About 18 months ago I opened a British Airways American Express Premium Plus Card for £195 a year to earn Avios points and earn a companion voucher if I spent £10,000 in a year.
I did this and earned my voucher in August 2019, which my British Airways account says is still valid.
However, I closed the card this April and when I called Amex to ask about extending the voucher due to the pandemic they told me it was no longer valid because I chose to close the account, something they state is listed in its terms and conditions.
Is this right? Had I known this I would have obviously kept the account live. I have recently married and was hoping to make use of voucher on a special trip. – K.M., via email
American Express offers a 2-4-1 voucher offering a free flight to those who spend upwards of £10,000 on its British Airways credit cards in 12 months
George Nixon, This is Money, replies: These reward credit cards can offer good returns – but only if you play by the rules and make sure you don’t get stung by sky-high interest rates.
The 2-4-1 companion voucher is considered the Holy Grail of air miles credit card benefits, and what makes the £195-a-year BA Amex card one of the best around, despite its annual fee and 74.7 per cent APR.
Someone who spends £10,000 a year on the card gains the benefit, and it lets the cardholder book another seat on a British Airways reward flight, one paid for by Avios points, for free both ways, excluding the taxes and charges.
Not having to pay the Avios points could make the voucher worth between £1,000 and £1,200 if it was redeemed for a long-haul return flight from London and New York, according to frequent flyer website Head for Points.
This is because the flight would usually cost around 100,000 to 120,000 Avios points, which are usually ‘worth’ around 1p each.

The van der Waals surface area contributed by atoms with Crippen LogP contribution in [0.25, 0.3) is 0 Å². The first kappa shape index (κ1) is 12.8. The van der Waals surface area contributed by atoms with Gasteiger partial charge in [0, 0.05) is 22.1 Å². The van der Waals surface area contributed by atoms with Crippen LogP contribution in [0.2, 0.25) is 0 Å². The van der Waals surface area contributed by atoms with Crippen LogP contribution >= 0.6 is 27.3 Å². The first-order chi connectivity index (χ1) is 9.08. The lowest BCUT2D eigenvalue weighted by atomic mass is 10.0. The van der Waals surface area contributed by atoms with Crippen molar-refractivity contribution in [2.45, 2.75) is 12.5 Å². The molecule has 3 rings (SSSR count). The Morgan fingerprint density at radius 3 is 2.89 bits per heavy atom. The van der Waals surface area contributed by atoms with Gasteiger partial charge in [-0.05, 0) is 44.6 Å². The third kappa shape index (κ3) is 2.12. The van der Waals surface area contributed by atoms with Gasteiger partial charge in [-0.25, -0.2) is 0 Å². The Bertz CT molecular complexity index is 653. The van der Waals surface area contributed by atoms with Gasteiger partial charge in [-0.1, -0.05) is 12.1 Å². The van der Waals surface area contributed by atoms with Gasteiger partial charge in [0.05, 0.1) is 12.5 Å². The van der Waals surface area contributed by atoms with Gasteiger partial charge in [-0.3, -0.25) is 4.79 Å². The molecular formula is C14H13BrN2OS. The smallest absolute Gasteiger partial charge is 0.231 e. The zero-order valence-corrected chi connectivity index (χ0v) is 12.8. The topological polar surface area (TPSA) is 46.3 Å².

Up to two vouchers can be redeemed at once, and they are usually valid for 24 months from issuance on the £195 BA Amex card and for 12 months if earned through spending on the free British Airways American Express card.
The voucher can be earned on the free card if the holder spends £20,000 a year on it, but Head for Points has warned against doing that, as it is not considered good value.
Spending on the £195-a-year card also earns 1.5 Avios for every £1 spent and a 25,000-point bonus if £3,000 is spent on the card in the first three months of having it.
Meanwhile the free card earns Avios at a rate of every 1 point per £1 spent and gives a 5,000-point bonus for spending £1,000 in three months.
With it likely proving difficult to use the voucher towards flights at the moment, all 2-4-1 vouchers either issued between 1 October 2020 and 31 March 2021 or due to expire between those dates have been extended for an extra six months.
This means a voucher earned from spending £10,000 on the Premium Plus card would expire after 30 months, rather than 24.
But to focus on your question specifically, would the voucher also expire if you cancelled your card?
Want cashback on your card spending?